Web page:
Pubdate: Tue, 16 Aug 2016
Source: Washington Post (DC)
Copyright: 2016 The Washington Post Company
Authors: Aaron Gregg and Fenit Nirappil


Of the 15 companies cleared for cultivation, at least eight have ties 
to marijuana industries in other states.

 From page A1 Thirty businesses have won approval to grow and process 
medical marijuana in Maryland, regulators announced Monday, putting 
life into the industry more than three years after lawmakers 
legalized the drug for medical use.

Several of the winning applicants have political ties - with major 
donors or high-ranking officials on their teams - including a company 
that hired the Maryland lawmaker who was the driving force behind the 
tightly regulated program.

State officials received an unexpectedly large number of applications 
from entrepreneurs who want to jump into the legal marijuana 
business. Maryland, which along with 24 states and the District has 
legalized the medical use of the drug, is considered a lucrative area 
of opportunity because it has few restrictions on who can buy the 
drug and limits how many businesses can participate. Patients 
probably will not be able to obtain medical marijuana until summer 
2017 because dispensaries have not yet been approved.

Some of the cultivation and processing winners have high-ranking law 
enforcement officials on their teams, including two previous heads of 
the state Natural Resources Police, which is tasked with eradicating 
illegal marijuana cultivation in state forests. The head of the state 
police union also is involved with one of the approved applicants.

The Maryland Medical Cannabis Commission chose 15 growers from nearly 
150 applicants, and it chose 15 of 124 processors who applied to turn 
the marijuana plants into pills, oils and other medical products.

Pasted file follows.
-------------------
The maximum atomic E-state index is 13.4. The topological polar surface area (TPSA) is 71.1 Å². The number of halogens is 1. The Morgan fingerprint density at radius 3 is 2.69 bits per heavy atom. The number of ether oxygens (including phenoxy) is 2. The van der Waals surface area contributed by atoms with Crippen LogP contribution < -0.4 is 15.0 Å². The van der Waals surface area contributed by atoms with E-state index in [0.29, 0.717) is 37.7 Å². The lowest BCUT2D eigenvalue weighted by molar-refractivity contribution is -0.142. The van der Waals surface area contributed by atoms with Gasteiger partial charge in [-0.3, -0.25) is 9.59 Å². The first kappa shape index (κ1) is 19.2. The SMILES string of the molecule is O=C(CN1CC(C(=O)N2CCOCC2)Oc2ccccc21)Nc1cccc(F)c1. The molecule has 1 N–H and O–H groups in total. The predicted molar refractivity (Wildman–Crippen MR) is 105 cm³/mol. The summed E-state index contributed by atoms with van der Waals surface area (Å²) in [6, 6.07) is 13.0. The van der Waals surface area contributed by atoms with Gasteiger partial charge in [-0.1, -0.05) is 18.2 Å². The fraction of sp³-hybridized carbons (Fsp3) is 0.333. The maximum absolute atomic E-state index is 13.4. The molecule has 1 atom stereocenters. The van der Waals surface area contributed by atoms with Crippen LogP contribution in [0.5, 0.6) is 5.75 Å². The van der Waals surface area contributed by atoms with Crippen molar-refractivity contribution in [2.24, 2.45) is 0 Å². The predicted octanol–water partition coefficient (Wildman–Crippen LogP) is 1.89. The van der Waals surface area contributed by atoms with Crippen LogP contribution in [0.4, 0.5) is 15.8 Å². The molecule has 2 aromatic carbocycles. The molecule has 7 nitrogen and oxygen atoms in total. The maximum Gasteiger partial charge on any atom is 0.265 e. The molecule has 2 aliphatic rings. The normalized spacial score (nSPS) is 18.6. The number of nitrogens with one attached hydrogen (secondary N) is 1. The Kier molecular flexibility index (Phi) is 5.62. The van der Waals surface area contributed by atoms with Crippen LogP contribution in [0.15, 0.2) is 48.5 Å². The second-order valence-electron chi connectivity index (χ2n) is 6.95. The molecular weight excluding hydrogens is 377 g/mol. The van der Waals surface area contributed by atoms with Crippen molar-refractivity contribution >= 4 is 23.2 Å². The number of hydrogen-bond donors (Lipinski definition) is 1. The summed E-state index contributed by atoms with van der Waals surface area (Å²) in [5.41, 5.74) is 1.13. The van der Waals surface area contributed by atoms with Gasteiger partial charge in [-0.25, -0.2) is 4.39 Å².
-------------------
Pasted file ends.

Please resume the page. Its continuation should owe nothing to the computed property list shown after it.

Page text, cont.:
Seven organizations received approval to both grow and process the drug.

The businesses must pass another round of background checks and a 
facility inspection before they are formally licensed to operate. 
Regulators have not yet awarded licenses to dispensaries where 
patients could get marijuana, and state officials are considering 
more than 800 applications for as many as 94 licenses, limited at two 
per state Senate district.

The field of applicants to grow and process marijuana included 
companies that recruited former law enforcement officials to guard 
their operations, growers from other states, and some with political 
ties. The identities of individuals involved with the companies were 
redacted from application materials in an effort to avoid the 
appearance of favoritism.

Of the 15 companies cleared for cultivation, at least eight have ties 
to marijuana industries in other states, including Colorado, New York 
and Illinois.

One of the politically connected companies is Doctor's Orders. The 
group hired Del. Dan K. Morhaim (D-Baltimore County), the 
legislature's top sponsor of medical marijuana legislation, to serve 
as clinical director of an affiliated dispensary.

Morhaim drew scrutiny from good-government advocates and rival 
medical marijuana companies for his involvement with an applicant, 
which he did not publicly disclose as he addressed regulators about 
the program and shepherded legislation to expand who can recommend 
marijuana for medical use.

Morhaim has said he followed the law throughout the process and 
cleared his dual roles with the General Assembly's ethics adviser.

Prominent developer and restaurant operator Jeff Black runs Doctor's 
Orders, with involvement from Brian Vicente and Christian Sederberg, 
partners at a Colorado law firm that advises marijuana-related 
businesses. Glenn Weinberg, a former executive from the Cordish